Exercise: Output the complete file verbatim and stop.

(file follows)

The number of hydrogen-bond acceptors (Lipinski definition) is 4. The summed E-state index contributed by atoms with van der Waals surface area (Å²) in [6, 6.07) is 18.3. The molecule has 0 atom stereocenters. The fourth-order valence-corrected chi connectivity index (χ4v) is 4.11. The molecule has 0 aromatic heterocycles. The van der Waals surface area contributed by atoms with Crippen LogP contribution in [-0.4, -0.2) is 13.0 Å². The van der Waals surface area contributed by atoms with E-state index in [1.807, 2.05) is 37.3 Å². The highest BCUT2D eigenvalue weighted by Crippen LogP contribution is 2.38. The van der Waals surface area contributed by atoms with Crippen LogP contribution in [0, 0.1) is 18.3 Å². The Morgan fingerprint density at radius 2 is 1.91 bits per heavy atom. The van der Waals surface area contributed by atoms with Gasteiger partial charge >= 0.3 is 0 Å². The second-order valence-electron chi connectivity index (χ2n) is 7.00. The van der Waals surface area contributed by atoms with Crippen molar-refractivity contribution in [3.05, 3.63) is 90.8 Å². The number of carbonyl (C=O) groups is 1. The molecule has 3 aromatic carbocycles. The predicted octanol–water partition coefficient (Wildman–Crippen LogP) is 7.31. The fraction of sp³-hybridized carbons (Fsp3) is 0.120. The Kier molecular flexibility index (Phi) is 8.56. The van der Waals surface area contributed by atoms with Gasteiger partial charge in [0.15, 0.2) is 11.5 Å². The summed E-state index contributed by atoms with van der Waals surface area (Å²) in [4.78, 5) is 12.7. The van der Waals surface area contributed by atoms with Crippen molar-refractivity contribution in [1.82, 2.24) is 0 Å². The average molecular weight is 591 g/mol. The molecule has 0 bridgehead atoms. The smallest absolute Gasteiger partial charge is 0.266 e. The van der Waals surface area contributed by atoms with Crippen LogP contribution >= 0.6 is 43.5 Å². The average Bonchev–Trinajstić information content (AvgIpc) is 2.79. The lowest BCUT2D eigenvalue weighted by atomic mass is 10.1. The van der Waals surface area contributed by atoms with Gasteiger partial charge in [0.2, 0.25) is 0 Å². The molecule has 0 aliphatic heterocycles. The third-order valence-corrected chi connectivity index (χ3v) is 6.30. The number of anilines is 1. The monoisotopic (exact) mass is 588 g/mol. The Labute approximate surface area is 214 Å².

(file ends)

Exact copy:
The number of hydrogen-bond acceptors (Lipinski definition) is 4. The summed E-state index contributed by atoms with van der Waals surface area (Å²) in [6, 6.07) is 18.3. The molecule has 0 atom stereocenters. The fourth-order valence-corrected chi connectivity index (χ4v) is 4.11. The molecule has 0 aromatic heterocycles. The van der Waals surface area contributed by atoms with Crippen LogP contribution in [-0.4, -0.2) is 13.0 Å². The van der Waals surface area contributed by atoms with E-state index in [1.807, 2.05) is 37.3 Å². The highest BCUT2D eigenvalue weighted by Crippen LogP contribution is 2.38. The van der Waals surface area contributed by atoms with Crippen LogP contribution in [0, 0.1) is 18.3 Å². The Morgan fingerprint density at radius 2 is 1.91 bits per heavy atom. The van der Waals surface area contributed by atoms with Gasteiger partial charge >= 0.3 is 0 Å². The second-order valence-electron chi connectivity index (χ2n) is 7.00. The van der Waals surface area contributed by atoms with Crippen molar-refractivity contribution in [3.05, 3.63) is 90.8 Å². The number of carbonyl (C=O) groups is 1. The molecule has 3 aromatic carbocycles. The predicted octanol–water partition coefficient (Wildman–Crippen LogP) is 7.31. The fraction of sp³-hybridized carbons (Fsp3) is 0.120. The Kier molecular flexibility index (Phi) is 8.56. The van der Waals surface area contributed by atoms with Gasteiger partial charge in [0.15, 0.2) is 11.5 Å². The summed E-state index contributed by atoms with van der Waals surface area (Å²) in [4.78, 5) is 12.7. The van der Waals surface area contributed by atoms with Crippen molar-refractivity contribution in [1.82, 2.24) is 0 Å². The average molecular weight is 591 g/mol. The molecule has 0 bridgehead atoms. The smallest absolute Gasteiger partial charge is 0.266 e. The van der Waals surface area contributed by atoms with Crippen LogP contribution >= 0.6 is 43.5 Å². The average Bonchev–Trinajstić information content (AvgIpc) is 2.79. The lowest BCUT2D eigenvalue weighted by atomic mass is 10.1. The van der Waals surface area contributed by atoms with Gasteiger partial charge in [0.2, 0.25) is 0 Å². The molecule has 0 aliphatic heterocycles. The third-order valence-corrected chi connectivity index (χ3v) is 6.30. The number of anilines is 1. The monoisotopic (exact) mass is 588 g/mol. The Labute approximate surface area is 214 Å².